Jen: Especially emotionally.
Tim: And who would be really responsible? If I thought that it was really, really important that this show stay alive I would have fought harder to find someone, but I don’t think it is. I think that a lot of the college stations that take the show have DJ’s that have access to a lot of stuff. Nowadays, whatever your specialized interests are in punk, you can find a mailorder that has the stuff.
Todd: It’s getting more reliable, too.
Tim: Right. To me, it wasn’t a crucial thing and I don’t think the radio show’s been crucial for the last seven years. It’s a fun thing to do but I think that when it was live and we were doing it from KPFA—which was a 59,000-watt station and it was also relayed up and down the valley—then it mattered because then we could get a lot of music and a lot of ideas to a lot of people outside of San Francisco, Berkeley, Oakland. It was reaching kids in Fresno, all the way down to Bakersfield, and all the way up to Redding. That mattered to me. This was more of a lark. It wasn’t crucial.
Todd: How do you feel about contributors who are double dipping? Ted Rall is a staff writer for P.O.V. magazine and he has his own radio show. He’s also a contributor for you guys. How do you feel about that?
Tim: If they do it for free then that’s fine. The only thing that bothers me is when people send the exact same article or interview to us and to you and to Rolling Stone and Spin. That’s happened where the identical thing has been sent to Flipside and Maximum.
Jen: Or people call and say, “I have this interview.” Like someone called and wanted to give us this interview with Greil Marcus. I was like, “Okay, maybe that would be an interesting thing but we’re not going to pay you for that!” We don’t pay people. If that’s the reason they’re interested in giving that to us, then we’re not interested.
Todd: Yeah, this guy wrote, saying he was a punk rocker from West Virginia. I said, “Okay, you can do some reviews for us.” He was like, “Well send me stuff.” I’m like, “You don’t have anything? How do you know about punk rock? Just show me a couple examples and we’ll see what happens.” He was like, “I can’t do that.”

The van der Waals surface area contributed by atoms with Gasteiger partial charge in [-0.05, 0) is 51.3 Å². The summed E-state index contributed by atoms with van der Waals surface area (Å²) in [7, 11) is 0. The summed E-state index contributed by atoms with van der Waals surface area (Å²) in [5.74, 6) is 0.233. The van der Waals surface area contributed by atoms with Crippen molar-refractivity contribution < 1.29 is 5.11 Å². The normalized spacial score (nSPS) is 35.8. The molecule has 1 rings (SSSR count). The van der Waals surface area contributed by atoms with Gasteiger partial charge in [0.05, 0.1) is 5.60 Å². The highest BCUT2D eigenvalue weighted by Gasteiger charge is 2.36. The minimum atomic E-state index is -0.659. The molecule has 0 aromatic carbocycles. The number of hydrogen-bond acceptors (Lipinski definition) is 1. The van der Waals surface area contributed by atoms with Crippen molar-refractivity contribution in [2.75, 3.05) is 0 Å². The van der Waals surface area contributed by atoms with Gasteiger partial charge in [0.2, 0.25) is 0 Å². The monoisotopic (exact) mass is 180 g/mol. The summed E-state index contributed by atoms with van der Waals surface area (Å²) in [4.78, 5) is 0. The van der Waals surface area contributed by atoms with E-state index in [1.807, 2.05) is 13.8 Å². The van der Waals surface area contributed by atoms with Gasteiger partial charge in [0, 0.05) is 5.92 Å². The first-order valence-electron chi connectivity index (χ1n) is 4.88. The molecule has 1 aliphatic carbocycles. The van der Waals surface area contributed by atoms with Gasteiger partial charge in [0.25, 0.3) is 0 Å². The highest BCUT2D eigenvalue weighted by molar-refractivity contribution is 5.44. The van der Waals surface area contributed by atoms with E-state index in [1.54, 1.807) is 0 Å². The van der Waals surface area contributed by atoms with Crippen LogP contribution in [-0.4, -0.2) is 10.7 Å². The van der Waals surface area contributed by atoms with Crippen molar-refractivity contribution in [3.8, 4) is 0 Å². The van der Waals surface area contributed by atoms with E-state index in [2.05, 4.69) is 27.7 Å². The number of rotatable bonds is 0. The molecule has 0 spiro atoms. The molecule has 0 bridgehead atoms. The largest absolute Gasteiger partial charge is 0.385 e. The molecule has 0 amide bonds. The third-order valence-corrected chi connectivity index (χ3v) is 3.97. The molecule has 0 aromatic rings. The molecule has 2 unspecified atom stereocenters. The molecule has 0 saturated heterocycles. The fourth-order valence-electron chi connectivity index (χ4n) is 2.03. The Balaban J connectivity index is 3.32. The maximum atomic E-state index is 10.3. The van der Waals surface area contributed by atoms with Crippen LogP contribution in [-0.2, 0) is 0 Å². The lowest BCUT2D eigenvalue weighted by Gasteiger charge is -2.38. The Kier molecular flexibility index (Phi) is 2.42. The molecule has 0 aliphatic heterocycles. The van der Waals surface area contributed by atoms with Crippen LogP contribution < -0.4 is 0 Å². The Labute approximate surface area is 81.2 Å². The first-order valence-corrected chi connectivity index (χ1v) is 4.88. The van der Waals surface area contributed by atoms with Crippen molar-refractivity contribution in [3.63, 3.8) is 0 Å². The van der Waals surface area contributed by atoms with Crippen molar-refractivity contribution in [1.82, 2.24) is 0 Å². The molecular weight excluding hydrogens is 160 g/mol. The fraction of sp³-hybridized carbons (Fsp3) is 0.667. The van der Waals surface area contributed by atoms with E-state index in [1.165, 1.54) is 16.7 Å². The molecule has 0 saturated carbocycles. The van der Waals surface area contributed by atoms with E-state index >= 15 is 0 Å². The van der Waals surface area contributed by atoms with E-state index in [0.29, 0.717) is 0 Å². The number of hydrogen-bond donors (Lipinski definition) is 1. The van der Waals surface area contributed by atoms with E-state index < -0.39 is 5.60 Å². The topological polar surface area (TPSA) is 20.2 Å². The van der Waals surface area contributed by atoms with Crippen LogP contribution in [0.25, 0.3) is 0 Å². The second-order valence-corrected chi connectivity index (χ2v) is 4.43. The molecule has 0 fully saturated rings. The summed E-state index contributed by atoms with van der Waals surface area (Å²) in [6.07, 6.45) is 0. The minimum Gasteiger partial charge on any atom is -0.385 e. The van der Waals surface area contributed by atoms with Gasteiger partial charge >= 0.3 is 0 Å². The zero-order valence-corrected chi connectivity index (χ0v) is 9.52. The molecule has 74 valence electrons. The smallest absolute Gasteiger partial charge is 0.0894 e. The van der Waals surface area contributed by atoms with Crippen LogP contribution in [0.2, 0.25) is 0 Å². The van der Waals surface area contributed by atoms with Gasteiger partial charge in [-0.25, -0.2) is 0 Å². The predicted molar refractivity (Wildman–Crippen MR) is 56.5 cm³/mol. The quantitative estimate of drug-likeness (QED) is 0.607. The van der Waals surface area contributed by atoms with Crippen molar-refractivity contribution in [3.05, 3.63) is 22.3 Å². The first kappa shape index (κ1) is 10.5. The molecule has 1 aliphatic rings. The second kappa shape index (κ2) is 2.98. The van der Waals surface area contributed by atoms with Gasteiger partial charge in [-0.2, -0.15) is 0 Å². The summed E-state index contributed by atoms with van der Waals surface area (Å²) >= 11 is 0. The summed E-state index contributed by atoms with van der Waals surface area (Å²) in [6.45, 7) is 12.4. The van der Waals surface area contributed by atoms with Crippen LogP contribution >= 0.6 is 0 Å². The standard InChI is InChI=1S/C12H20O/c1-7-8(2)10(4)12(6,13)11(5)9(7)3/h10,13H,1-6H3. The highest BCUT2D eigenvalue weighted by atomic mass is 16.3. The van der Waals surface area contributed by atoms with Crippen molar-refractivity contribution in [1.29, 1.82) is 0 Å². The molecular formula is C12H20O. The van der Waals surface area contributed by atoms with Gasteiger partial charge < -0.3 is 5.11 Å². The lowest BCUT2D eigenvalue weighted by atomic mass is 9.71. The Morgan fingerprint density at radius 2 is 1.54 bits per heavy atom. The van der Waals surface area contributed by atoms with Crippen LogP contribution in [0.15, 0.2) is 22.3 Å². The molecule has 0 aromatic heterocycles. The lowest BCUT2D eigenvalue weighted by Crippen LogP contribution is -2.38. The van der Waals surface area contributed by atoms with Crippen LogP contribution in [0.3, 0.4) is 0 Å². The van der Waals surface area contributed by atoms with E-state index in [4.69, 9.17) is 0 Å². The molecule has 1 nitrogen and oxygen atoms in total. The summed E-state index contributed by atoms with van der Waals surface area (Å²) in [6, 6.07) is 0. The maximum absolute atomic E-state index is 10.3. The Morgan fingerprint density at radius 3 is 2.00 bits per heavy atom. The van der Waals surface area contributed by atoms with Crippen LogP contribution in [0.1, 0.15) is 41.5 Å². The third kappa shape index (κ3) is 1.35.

Jen: We actually have a zine reviewer who’s thirteen and he does really good. It hasn’t gotten to the point where he thinks all zines suck. He actually reads all of them and does a really good job.
Todd: On every piece of vinyl in the music library, all four edges of the record jackets are secured with thick, green tape. Why?
Tim: Purely arbitrary. I went to Mexico in the summer of 1966 and there was this really great band that I hung out with in Mexico City that summer, this R&B band, and the main guy in the band, Javier Batiz, put tape on the edges of his records. He had this really cool R&B collection. It looked really cool and I said I was going to do that and at that point I had forty records or something. Had I known, I never would have started.
Todd: Is it hard finding green tape?
Tim: Well, the green tape company went out of business and panic struck. But due to the wonders of capitalism, another company filled the gap.
Todd: Any discrepancies in the tapes?
Tim: Yes, there are actually shading and texture differences.
Jen: But there are good things like now if you see a record with green tape on it you know where it came from.
Todd: Or a stunning duplicate thereof. Where do you draw the line between revolutionary culture and radical fetishism?
Tim: I don’t have any idea what you are talking about, but if we’re talking about the ‘60s counter culture, it was radical and meaningful to people up to the point where they got rid of the draft. As soon as they got rid of the draft and people’s asses weren’t on the line anymore, the radicalism faded and became more of a form. So, to me, that’s what, in looking at the punk counter culture, there is a period, especially obvious in the early founding stages, where it’s radical. I think it’s radical to have networks outside of corporate or governmental control. That’s radical and that’s not just the early stages, that develops, and that’s cool. But this society is really excellent at co-opting. Most people are going to be co‑opted and if you look at most people, even the people who are most vocal and charged up at one point, five years from now, where are they gonna be? Unfortunately, most of them won’t be here. There will be a few who will, but most won’t be. At least that’s been the historical pattern. But I don’t want to spend my time trying to figure out who is genuinely radical and who isn’t. It’s like, well, you can try to create what you want to create. You try to resist what you can resist. You try to point out historical patterns so that maybe people can avoid some of the downfalls of previous counter cultures.